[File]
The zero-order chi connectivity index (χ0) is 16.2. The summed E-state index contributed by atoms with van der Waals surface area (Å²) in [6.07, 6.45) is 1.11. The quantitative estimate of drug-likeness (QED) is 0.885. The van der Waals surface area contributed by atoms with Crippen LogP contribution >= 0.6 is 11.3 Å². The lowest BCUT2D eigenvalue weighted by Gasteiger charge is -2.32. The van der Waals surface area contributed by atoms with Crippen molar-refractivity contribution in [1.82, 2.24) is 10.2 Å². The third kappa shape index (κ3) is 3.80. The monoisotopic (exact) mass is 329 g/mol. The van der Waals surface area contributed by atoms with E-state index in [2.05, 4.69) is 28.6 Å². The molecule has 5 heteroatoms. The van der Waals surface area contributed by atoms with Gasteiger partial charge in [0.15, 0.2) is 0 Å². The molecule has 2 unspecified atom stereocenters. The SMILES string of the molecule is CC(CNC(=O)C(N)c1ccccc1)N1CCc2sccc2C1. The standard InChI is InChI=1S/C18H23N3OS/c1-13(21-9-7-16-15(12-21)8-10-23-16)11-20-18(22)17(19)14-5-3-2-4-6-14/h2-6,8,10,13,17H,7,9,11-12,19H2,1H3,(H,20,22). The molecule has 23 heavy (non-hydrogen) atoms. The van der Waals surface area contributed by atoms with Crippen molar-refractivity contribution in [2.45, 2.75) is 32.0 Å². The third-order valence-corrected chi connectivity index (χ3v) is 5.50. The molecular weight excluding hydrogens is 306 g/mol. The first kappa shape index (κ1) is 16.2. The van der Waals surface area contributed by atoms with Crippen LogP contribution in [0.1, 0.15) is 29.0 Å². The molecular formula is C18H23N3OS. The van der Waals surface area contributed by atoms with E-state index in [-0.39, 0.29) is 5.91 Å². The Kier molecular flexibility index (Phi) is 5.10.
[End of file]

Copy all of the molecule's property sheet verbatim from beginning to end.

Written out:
The zero-order chi connectivity index (χ0) is 16.2. The summed E-state index contributed by atoms with van der Waals surface area (Å²) in [6.07, 6.45) is 1.11. The quantitative estimate of drug-likeness (QED) is 0.885. The van der Waals surface area contributed by atoms with Crippen LogP contribution >= 0.6 is 11.3 Å². The lowest BCUT2D eigenvalue weighted by Gasteiger charge is -2.32. The van der Waals surface area contributed by atoms with Crippen molar-refractivity contribution in [1.82, 2.24) is 10.2 Å². The third kappa shape index (κ3) is 3.80. The monoisotopic (exact) mass is 329 g/mol. The van der Waals surface area contributed by atoms with E-state index in [2.05, 4.69) is 28.6 Å². The molecule has 5 heteroatoms. The van der Waals surface area contributed by atoms with Gasteiger partial charge in [0.15, 0.2) is 0 Å². The molecule has 2 unspecified atom stereocenters. The SMILES string of the molecule is CC(CNC(=O)C(N)c1ccccc1)N1CCc2sccc2C1. The standard InChI is InChI=1S/C18H23N3OS/c1-13(21-9-7-16-15(12-21)8-10-23-16)11-20-18(22)17(19)14-5-3-2-4-6-14/h2-6,8,10,13,17H,7,9,11-12,19H2,1H3,(H,20,22). The molecule has 23 heavy (non-hydrogen) atoms. The van der Waals surface area contributed by atoms with Crippen molar-refractivity contribution in [2.45, 2.75) is 32.0 Å². The third-order valence-corrected chi connectivity index (χ3v) is 5.50. The molecular weight excluding hydrogens is 306 g/mol. The first kappa shape index (κ1) is 16.2. The van der Waals surface area contributed by atoms with Crippen LogP contribution in [0.1, 0.15) is 29.0 Å². The molecular formula is C18H23N3OS. The van der Waals surface area contributed by atoms with E-state index in [-0.39, 0.29) is 5.91 Å². The Kier molecular flexibility index (Phi) is 5.10.